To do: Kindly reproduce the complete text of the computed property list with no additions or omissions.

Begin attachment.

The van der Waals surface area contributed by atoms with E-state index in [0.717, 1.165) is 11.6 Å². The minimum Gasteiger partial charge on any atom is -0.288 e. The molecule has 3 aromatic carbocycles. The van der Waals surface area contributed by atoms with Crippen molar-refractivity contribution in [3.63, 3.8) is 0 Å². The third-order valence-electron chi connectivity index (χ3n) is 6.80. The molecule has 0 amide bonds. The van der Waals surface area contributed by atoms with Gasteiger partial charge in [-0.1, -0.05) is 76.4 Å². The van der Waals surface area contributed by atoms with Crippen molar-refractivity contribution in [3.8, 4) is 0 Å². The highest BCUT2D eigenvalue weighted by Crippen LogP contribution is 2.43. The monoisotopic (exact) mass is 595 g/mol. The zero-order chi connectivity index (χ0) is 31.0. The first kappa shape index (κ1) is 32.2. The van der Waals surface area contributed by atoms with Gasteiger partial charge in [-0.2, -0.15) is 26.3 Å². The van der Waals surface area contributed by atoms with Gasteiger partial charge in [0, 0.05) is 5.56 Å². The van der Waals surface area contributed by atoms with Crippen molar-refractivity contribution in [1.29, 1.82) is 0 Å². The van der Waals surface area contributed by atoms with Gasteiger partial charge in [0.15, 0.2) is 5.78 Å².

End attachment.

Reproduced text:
The van der Waals surface area contributed by atoms with E-state index in [0.717, 1.165) is 11.6 Å². The minimum Gasteiger partial charge on any atom is -0.288 e. The molecule has 3 aromatic carbocycles. The van der Waals surface area contributed by atoms with Crippen molar-refractivity contribution in [3.63, 3.8) is 0 Å². The third-order valence-electron chi connectivity index (χ3n) is 6.80. The molecule has 0 amide bonds. The van der Waals surface area contributed by atoms with Gasteiger partial charge in [-0.1, -0.05) is 76.4 Å². The van der Waals surface area contributed by atoms with Crippen molar-refractivity contribution in [3.8, 4) is 0 Å². The highest BCUT2D eigenvalue weighted by Crippen LogP contribution is 2.43. The monoisotopic (exact) mass is 595 g/mol. The zero-order chi connectivity index (χ0) is 31.0. The first kappa shape index (κ1) is 32.2. The van der Waals surface area contributed by atoms with Gasteiger partial charge in [-0.2, -0.15) is 26.3 Å². The van der Waals surface area contributed by atoms with Gasteiger partial charge in [0, 0.05) is 5.56 Å². The van der Waals surface area contributed by atoms with Crippen molar-refractivity contribution in [1.29, 1.82) is 0 Å². The van der Waals surface area contributed by atoms with Gasteiger partial charge in [0.15, 0.2) is 5.78 Å².